Bassetlaw: Children know their health care services

Guardian NewsGuardian News
Guardian News
More than 60 per cent of Bassetlaw school children know the right health care service to use when it comes to dealing with various illnesses and ailments, both major and minor.

Sixty-three per cent knew what illnesses they should contact their GP or NHS 111 for with only 20 per cent saying they would call 999 or go to A&E for minor illnesses that could have been dealt with by their GP or at home through self-care, such as developing a rash, having a headache or fever, feeling sick and being stung by a wasp.

Moreover, 66 per cent knew they should call 999 or visit A&E for more serious illnesses or accidents such as broken bones, choking, banging your head hard and having breathing difficulties whilst only 29 per cent said they would go to their GP or call NHS 111 instead.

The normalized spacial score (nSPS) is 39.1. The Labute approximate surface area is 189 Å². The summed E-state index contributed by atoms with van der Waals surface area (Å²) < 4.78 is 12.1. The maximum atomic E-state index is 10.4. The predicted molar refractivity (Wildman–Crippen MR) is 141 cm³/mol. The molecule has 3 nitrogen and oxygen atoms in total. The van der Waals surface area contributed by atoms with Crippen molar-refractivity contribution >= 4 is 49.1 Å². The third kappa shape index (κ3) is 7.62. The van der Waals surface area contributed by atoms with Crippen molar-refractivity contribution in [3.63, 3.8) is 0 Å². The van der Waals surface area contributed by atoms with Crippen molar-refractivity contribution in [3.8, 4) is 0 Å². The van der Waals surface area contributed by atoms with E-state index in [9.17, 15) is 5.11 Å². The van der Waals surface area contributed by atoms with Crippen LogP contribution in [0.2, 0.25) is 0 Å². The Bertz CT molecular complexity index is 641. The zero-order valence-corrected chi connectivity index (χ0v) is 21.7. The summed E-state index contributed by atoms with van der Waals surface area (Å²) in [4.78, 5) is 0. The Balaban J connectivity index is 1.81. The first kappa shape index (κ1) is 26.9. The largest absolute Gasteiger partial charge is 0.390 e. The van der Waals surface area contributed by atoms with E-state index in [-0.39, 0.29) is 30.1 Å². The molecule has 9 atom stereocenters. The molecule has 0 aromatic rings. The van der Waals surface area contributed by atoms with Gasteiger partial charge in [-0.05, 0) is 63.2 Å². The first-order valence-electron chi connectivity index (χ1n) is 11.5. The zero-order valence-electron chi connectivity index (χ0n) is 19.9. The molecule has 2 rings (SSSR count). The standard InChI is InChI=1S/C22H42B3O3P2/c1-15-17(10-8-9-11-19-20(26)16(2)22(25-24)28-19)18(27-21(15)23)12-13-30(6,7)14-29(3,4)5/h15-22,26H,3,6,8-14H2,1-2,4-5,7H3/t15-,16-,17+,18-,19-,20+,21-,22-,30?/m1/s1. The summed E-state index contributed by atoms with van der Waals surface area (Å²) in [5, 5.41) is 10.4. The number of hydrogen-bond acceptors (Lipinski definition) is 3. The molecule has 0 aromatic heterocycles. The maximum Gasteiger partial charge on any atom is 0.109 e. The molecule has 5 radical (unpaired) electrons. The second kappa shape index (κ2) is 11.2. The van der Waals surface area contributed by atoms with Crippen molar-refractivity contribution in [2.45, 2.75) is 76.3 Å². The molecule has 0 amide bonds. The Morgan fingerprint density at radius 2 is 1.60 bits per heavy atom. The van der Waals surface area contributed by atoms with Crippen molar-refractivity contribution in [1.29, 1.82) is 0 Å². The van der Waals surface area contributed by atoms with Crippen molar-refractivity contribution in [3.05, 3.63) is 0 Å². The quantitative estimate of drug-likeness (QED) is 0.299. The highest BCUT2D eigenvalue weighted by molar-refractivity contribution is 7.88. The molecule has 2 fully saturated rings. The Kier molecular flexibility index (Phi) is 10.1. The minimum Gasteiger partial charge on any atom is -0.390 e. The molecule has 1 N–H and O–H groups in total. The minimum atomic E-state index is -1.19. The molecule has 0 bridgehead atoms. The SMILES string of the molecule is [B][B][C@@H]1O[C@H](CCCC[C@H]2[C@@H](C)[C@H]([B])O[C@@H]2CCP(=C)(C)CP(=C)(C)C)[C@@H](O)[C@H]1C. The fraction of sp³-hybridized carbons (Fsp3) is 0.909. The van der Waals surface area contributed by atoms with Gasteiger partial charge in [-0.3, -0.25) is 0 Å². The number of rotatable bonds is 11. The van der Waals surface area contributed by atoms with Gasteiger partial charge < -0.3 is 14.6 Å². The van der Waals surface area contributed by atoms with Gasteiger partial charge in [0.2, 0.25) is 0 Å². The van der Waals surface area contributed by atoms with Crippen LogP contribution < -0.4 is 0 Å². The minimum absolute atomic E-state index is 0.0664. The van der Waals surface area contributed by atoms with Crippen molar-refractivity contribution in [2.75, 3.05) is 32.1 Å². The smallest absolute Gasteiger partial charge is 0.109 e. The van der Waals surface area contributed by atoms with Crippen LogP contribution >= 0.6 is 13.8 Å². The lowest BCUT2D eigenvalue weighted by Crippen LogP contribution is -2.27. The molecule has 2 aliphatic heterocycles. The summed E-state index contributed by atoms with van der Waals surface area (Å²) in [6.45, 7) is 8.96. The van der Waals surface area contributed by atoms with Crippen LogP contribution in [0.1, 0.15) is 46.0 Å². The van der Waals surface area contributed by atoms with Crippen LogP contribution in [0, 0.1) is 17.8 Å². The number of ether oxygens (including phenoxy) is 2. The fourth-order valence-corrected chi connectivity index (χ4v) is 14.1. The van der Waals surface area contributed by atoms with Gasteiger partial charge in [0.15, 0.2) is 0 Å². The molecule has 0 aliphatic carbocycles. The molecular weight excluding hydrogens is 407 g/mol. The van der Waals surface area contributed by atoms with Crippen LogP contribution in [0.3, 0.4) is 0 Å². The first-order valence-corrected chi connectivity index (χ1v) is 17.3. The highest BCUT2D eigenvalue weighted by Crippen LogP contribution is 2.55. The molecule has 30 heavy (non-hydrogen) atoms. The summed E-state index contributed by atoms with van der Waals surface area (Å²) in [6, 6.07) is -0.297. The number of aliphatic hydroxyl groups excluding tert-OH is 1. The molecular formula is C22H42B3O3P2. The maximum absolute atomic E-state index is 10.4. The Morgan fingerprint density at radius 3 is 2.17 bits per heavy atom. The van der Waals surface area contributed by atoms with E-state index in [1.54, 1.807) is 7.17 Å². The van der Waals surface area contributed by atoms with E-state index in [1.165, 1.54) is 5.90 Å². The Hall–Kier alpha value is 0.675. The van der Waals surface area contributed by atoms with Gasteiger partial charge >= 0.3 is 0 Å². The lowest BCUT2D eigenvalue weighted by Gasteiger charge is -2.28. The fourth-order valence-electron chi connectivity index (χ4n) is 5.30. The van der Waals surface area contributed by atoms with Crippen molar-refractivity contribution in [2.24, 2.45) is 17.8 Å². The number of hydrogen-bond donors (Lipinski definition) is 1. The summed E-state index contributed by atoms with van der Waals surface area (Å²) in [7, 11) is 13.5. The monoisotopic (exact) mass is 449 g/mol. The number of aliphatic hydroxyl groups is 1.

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NHS Bassetlaw Clinical Commissioning Group (CCG), who are responsible for planning and buying health services on behalf of the area’s 111,000 patients, conducted the survey when they attended a number of school events to raise awareness of the different health services available in Bassetlaw and to find out if young people knew the most appropriate services to use for particular illnesses and injuries.

The survey is part of the initial engagement work that the CGG are undertaking regarding Developing Urgent Care Services in Bassetlaw.